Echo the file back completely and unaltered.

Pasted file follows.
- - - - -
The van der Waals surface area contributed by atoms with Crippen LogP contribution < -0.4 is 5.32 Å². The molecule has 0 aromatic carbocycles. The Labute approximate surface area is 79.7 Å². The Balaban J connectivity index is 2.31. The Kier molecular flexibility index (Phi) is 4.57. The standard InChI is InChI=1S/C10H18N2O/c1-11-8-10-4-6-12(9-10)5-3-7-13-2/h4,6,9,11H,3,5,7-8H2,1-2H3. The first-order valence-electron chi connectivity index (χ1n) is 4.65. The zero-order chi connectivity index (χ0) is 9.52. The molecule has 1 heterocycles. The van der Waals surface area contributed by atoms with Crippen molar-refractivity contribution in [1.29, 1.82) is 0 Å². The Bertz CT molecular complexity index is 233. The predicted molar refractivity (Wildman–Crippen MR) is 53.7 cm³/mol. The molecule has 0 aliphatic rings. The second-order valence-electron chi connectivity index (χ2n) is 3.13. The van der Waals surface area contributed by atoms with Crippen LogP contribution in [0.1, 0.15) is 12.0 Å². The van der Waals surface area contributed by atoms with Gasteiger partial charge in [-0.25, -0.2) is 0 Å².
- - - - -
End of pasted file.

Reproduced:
The van der Waals surface area contributed by atoms with Crippen LogP contribution < -0.4 is 5.32 Å². The molecule has 0 aromatic carbocycles. The Labute approximate surface area is 79.7 Å². The Balaban J connectivity index is 2.31. The Kier molecular flexibility index (Phi) is 4.57. The standard InChI is InChI=1S/C10H18N2O/c1-11-8-10-4-6-12(9-10)5-3-7-13-2/h4,6,9,11H,3,5,7-8H2,1-2H3. The first-order valence-electron chi connectivity index (χ1n) is 4.65. The zero-order chi connectivity index (χ0) is 9.52. The molecule has 1 heterocycles. The van der Waals surface area contributed by atoms with Crippen molar-refractivity contribution in [1.29, 1.82) is 0 Å². The Bertz CT molecular complexity index is 233. The predicted molar refractivity (Wildman–Crippen MR) is 53.7 cm³/mol. The molecule has 0 aliphatic rings. The second-order valence-electron chi connectivity index (χ2n) is 3.13. The van der Waals surface area contributed by atoms with Crippen LogP contribution in [0.1, 0.15) is 12.0 Å². The van der Waals surface area contributed by atoms with Gasteiger partial charge in [-0.25, -0.2) is 0 Å².